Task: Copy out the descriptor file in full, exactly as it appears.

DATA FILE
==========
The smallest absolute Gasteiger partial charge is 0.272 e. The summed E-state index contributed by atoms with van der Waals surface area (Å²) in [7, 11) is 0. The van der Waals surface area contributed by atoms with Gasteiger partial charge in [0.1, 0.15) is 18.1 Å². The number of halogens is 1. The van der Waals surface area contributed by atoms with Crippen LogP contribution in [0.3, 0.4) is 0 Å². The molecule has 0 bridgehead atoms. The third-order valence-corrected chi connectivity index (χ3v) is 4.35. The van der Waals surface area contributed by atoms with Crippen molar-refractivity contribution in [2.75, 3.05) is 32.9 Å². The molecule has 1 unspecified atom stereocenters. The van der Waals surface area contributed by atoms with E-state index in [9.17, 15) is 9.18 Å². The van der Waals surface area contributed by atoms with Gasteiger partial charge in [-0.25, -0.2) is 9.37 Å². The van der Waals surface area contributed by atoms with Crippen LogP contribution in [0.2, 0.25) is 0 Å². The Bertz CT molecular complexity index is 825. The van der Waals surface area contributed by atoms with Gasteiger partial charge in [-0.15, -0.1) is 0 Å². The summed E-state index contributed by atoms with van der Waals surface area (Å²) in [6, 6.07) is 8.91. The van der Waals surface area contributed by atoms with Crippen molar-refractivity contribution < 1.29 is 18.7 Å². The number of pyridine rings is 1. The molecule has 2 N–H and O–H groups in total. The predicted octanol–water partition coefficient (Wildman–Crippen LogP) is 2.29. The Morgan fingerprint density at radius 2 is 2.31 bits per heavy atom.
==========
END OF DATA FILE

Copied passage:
The smallest absolute Gasteiger partial charge is 0.272 e. The summed E-state index contributed by atoms with van der Waals surface area (Å²) in [7, 11) is 0. The van der Waals surface area contributed by atoms with Gasteiger partial charge in [0.1, 0.15) is 18.1 Å². The number of halogens is 1. The van der Waals surface area contributed by atoms with Crippen LogP contribution in [0.3, 0.4) is 0 Å². The molecule has 0 bridgehead atoms. The third-order valence-corrected chi connectivity index (χ3v) is 4.35. The van der Waals surface area contributed by atoms with Crippen molar-refractivity contribution in [2.75, 3.05) is 32.9 Å². The molecule has 1 unspecified atom stereocenters. The van der Waals surface area contributed by atoms with E-state index in [9.17, 15) is 9.18 Å². The van der Waals surface area contributed by atoms with Gasteiger partial charge in [-0.25, -0.2) is 9.37 Å². The van der Waals surface area contributed by atoms with Crippen LogP contribution in [0.2, 0.25) is 0 Å². The Bertz CT molecular complexity index is 825. The van der Waals surface area contributed by atoms with Gasteiger partial charge in [-0.15, -0.1) is 0 Å². The summed E-state index contributed by atoms with van der Waals surface area (Å²) in [6, 6.07) is 8.91. The van der Waals surface area contributed by atoms with Crippen molar-refractivity contribution < 1.29 is 18.7 Å². The number of pyridine rings is 1. The molecule has 2 N–H and O–H groups in total. The predicted octanol–water partition coefficient (Wildman–Crippen LogP) is 2.29. The Morgan fingerprint density at radius 2 is 2.31 bits per heavy atom.